Maybe it hurt so much when her china went to a younger cousin because I was the oldest and she had told me she would pass it down to the oldest. But I had walked away and my cousin had not.

    Maybe it hurt so much when at her funeral I was introduced to this caring, tender woman, a woman I didn't recognize because whatever tenderness she may have shown me was buried under the tsunami of judgement.

    Maybe being the oldest grandchild is a lot like being the oldest child, and Grandma made her mistakes with me so she could be a better grandmother to others.

    Maybe I reminded her too much of the self she lost along the way. Or maybe not.

    It's messy, saying goodbye to someone who has hurt you. It's tricky walking the line between utter relief and compassion for those who are grieving more deeply than myself. My grief is less the loss of a person who's love and light embraced me, and more an ability to finally take a breath. How do you explain that to family? I don't know. If you have the answer, please let me know.

    Gratitudes:
    1. The wisdom living brings. 
    2. My husband, who walks with me, even when I drag him through the messiness of life.
    3. The stillness of night. 


    Photo by x1klima

    Tuesday, October 11, 2016

    In Being Flawed

    kintsugi closeup

    Do you know what I love about movies like Bad Moms? It's about flawed people trying to do the best they can. Sometimes they get it right. Sometimes they get it very wrong. Sometimes they do everything right but still get kicked in gut for trying. And somehow they find the way to get up every morning and try to do their best again.

    I'm not a mom, but I know a lot of moms who work hard raising children, hoping they become strong, healthy adults. I'm a woman so I know what it's like to be a woman in today's world. How sometimes as a woman it doesn't matter what you say or what you do, you're either too much or too little. How the rules seem to be different between men and women. Against one group of women to another. I know what it's like to be called overly emotional for being passionate about something. Or overly sexual for wearing something that makes me feel fabulously alive but shows too much skin. Being called a bitch because I call someone on their behavior. Or have a strong opinion. Or just because I breath.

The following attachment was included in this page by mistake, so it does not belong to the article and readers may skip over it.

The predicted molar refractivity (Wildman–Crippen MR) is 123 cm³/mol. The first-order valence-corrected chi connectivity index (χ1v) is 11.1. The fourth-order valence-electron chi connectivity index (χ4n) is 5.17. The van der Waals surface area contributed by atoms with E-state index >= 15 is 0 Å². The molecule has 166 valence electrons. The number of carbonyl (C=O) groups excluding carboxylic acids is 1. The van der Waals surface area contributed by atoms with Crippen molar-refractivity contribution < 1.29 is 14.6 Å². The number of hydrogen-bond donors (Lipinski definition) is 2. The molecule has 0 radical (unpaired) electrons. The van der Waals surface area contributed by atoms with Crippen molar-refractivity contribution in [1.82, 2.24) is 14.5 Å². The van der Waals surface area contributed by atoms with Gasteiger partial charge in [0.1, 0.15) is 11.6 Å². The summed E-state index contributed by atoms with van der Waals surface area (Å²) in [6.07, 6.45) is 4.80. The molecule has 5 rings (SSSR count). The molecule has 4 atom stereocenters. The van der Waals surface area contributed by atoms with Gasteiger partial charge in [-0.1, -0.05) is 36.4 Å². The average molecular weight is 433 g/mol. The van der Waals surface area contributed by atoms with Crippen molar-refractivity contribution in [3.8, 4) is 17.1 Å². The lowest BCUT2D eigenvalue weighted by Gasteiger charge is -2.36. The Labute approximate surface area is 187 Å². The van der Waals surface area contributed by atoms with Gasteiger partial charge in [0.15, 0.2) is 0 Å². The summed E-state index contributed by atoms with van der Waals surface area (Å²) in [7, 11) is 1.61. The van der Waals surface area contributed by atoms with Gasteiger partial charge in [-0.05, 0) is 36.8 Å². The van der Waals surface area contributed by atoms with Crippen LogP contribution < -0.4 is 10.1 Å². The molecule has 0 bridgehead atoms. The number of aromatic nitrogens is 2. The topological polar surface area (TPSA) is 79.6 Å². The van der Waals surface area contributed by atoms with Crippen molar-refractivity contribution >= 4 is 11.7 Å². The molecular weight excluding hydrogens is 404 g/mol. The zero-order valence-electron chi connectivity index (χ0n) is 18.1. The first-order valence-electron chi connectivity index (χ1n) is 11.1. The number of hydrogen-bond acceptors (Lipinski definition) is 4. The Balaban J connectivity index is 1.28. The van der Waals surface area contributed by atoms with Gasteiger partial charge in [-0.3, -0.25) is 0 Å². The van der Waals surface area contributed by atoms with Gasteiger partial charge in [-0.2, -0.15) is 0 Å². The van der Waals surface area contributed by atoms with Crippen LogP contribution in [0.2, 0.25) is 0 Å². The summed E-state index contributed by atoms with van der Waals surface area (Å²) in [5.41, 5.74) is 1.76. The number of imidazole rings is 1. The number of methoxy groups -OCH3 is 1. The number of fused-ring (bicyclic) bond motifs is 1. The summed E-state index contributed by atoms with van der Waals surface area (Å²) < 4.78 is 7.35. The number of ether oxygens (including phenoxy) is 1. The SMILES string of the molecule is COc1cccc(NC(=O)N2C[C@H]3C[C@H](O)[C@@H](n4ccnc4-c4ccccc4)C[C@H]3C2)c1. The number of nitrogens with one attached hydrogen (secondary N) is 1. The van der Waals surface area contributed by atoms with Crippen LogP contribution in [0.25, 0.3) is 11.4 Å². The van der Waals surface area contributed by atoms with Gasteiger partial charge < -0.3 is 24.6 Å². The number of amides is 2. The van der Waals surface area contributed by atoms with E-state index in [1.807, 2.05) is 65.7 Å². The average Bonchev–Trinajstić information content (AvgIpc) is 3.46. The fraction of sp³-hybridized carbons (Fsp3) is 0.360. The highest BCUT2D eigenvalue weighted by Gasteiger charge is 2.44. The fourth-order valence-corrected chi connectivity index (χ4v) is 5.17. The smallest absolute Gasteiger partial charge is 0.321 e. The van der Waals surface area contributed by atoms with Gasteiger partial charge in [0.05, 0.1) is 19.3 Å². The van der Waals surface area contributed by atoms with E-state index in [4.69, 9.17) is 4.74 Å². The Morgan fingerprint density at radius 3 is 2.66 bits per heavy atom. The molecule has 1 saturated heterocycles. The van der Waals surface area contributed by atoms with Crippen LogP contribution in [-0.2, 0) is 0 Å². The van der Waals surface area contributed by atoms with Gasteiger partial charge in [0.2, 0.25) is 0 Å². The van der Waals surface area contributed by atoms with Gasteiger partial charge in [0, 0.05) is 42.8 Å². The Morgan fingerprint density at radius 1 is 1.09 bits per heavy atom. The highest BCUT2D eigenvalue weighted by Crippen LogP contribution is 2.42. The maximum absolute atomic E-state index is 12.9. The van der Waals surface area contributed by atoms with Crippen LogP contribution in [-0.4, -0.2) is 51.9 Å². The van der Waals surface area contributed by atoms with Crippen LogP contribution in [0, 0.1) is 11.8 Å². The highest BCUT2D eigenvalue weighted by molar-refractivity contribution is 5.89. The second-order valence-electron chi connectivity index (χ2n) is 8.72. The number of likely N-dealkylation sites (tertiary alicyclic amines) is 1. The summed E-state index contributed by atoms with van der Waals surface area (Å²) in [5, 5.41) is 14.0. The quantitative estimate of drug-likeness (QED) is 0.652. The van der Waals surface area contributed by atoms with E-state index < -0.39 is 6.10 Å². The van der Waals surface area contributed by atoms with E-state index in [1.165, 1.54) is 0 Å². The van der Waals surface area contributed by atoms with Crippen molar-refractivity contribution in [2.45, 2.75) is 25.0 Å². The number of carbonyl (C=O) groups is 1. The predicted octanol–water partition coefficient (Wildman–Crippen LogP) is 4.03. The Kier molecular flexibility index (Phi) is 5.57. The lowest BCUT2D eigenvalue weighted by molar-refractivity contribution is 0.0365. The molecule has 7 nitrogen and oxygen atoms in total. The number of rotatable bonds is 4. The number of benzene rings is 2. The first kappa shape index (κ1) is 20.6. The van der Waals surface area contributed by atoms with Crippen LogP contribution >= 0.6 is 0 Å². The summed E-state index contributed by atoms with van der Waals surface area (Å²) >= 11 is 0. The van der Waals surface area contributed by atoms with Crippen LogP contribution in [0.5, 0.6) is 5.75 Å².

And sometimes I feel like no matter what I do I'm still going to be too little or too much. I'm never going to be just right.

    We are all flawed people. In someone's eyes we are going to be too little or too much. Everyone has an opinion and judgements and insecurities. Everyone is trying to find a way to keep getting up every morning. For some, this may be easy. For the person secure in who she is and who has her back, it may be easy to shrug off the naysayers and push forward. For others, it might be very, very difficult.

    Sometimes we are our own enemies. Raise your hand if you have ever told yourself you were stupid, inept, or a failure. If you have looked at yourself in the mirror and berated yourself for being in Vogue shape. If you have made a mistake and have not forgiven yourself. If you hate something about yourself. If you do something for yourself and feel guilty after. If you look at the people around you and judge yourself for not being just like them. If you have looked at the lives of other people and hate them just a little for being better than your life.

    Maybe if we are trying to live an ethical life, if we try to be kind to people, to be compassionate, to strive to become better versions of ourselves just a little every day (or week, or month. I'm not judging), then maybe we can let up on ourselves. Maybe when we make mistakes, we own them and try to learn from them, then we can stop berating ourselves. Maybe if we allow ourselves to believe we are worthy of kindness and compassion we can stop feeling guilty. Maybe if we acknowledge that there are bad days where our shit falls apart, we can start being kind to ourselves.

    Maybe if we stop looking at the lives of other people as the bar we hold ourselves to, we can be kind and compassionate and generous to others. If we want to love our neighbour, maybe we need to learn to love ourselves.

    It is Yom Kippur, and though I am not Jewish, I find something compelling with this Jewish high holiday. One of the passages read on Yom Kippur is from Deuteronomy and is about choice. Choose a path of forward momentum and growth and light, or choose to stay mired in mindsets and choices that are slowly destroying us.